My time in Washington, DC at FPF was just as exciting as my time in San Francisco. I quickly learned to keep a blazer in the office because I never knew when there would be an opportunity to attend a meeting on the Hill or venture off on my own to a tech conference. It was also not uncommon for FPF to host meetings with leading figures from industry, academia, law, and advocacy groups in order to advance the privacy dialogue and for the FPF staff to demonstrate how the latest technology companies are addressing privacy concerns by introducing new forms of notice and choice. At FPF, I had an opportunity to highlight the benefits as well as the challenges of these emerging technologies as a co-author of FPF’s comments to the National Telecommunications and Information Association on the Internet of Things.

Altogether, it was an amazing summer! I’ve returned to UNC with new research ideas and memories that will last a lifetime.

Chanda Marlowe

Dual-degree student, earning a master’s in mass communication and a J.D. degree

University of North Carolina at Chapel Hill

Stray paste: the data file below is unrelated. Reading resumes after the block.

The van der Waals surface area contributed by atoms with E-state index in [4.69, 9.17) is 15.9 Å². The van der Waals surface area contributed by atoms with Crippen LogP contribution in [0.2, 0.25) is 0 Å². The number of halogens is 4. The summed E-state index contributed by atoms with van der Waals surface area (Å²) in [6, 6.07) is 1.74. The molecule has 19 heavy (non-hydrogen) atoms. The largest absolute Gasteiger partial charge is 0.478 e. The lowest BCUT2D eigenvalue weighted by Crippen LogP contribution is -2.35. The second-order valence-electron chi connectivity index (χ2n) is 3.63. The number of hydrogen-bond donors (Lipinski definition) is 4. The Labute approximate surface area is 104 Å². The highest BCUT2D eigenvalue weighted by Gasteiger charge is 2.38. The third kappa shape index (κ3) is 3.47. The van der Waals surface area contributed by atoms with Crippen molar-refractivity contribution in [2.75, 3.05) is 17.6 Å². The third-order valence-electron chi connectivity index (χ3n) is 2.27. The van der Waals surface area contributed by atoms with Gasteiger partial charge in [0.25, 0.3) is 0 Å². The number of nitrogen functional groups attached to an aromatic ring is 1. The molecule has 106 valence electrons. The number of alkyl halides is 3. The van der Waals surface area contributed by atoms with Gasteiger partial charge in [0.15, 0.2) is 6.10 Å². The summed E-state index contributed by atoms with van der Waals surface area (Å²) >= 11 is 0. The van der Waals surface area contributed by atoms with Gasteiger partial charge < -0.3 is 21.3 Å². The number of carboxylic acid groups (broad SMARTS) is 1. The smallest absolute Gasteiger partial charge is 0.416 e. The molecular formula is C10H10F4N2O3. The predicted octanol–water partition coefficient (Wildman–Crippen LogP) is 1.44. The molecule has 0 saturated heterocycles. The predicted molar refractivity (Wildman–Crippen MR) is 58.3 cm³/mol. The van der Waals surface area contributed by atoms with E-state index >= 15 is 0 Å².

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Dual-Degree Student Spent Summer on the First Amendment Frontier

lindsieI spent my summer interning in the legal department at the ACLU of Washington State in Seattle, one of the largest ACLU affiliate offices in the country. At the ACLU-WA, I worked on a variety of projects related to First Amendment and other civil liberties issues.

On the First Amendment frontier, my last assignment at the ACLU-WA was to write a letter encouraging a city to abstain from instituting an unconstitutional panhandling ordinance. The proposed ordinance would have made solicitation in the downtown area of the city a crime, in direct contradiction with applicable First Amendment precedent.

I also spent much of my time updating the ACLU-WA’s public education materials on First Amendment and other expression issues. The materials included guides to protest rights, teacher free speech, and initiative signature gathering.

While I wasn’t working on free expression-related projects, much of my time was spent working on Trueblood v. DSHS, a federal class action suit. In Trueblood, Washington State has been found to violate the due process rights of mentally ill individuals by keeping them in jail for months awaiting competency evaluation and competency restoration services. While I was at the ACLU-WA, part of this case was on remand from the 9th Circuit, and I was able to join the team preparing for the remand hearing.

On a more personal note, as a Washington State native, it was great to be in an office in the heart of Seattle and to be near family and friends for a season. I enjoyed the splurges of the West Coast, including many lattes and delicious produce.

Lindsie Trego

Dual-degree student, earning a master’s in mass communication and a J.D. degree

University of North Carolina at Chapel Hill